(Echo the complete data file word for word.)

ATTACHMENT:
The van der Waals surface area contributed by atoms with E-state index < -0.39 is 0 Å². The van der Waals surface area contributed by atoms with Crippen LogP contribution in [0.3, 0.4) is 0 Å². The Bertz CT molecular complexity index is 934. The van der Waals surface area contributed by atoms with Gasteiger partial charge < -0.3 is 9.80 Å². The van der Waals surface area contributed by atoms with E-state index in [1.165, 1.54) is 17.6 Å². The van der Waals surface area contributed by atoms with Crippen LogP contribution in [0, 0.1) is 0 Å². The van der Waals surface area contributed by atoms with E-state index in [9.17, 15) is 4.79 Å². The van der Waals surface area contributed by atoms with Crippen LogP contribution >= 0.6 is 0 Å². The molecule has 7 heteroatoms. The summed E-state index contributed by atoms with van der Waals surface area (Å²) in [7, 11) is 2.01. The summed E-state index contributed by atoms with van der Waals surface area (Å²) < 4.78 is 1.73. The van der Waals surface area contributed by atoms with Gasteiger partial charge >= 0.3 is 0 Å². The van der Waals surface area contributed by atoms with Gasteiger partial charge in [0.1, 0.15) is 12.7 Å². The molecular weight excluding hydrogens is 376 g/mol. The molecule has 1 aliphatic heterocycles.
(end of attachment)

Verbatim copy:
The van der Waals surface area contributed by atoms with E-state index < -0.39 is 0 Å². The van der Waals surface area contributed by atoms with Crippen LogP contribution in [0.3, 0.4) is 0 Å². The Bertz CT molecular complexity index is 934. The van der Waals surface area contributed by atoms with Gasteiger partial charge < -0.3 is 9.80 Å². The van der Waals surface area contributed by atoms with E-state index in [1.165, 1.54) is 17.6 Å². The van der Waals surface area contributed by atoms with Crippen LogP contribution in [0, 0.1) is 0 Å². The van der Waals surface area contributed by atoms with E-state index in [9.17, 15) is 4.79 Å². The van der Waals surface area contributed by atoms with Crippen LogP contribution >= 0.6 is 0 Å². The molecule has 7 heteroatoms. The summed E-state index contributed by atoms with van der Waals surface area (Å²) in [7, 11) is 2.01. The summed E-state index contributed by atoms with van der Waals surface area (Å²) < 4.78 is 1.73. The van der Waals surface area contributed by atoms with Gasteiger partial charge >= 0.3 is 0 Å². The van der Waals surface area contributed by atoms with Gasteiger partial charge in [0.1, 0.15) is 12.7 Å². The molecular weight excluding hydrogens is 376 g/mol. The molecule has 1 aliphatic heterocycles.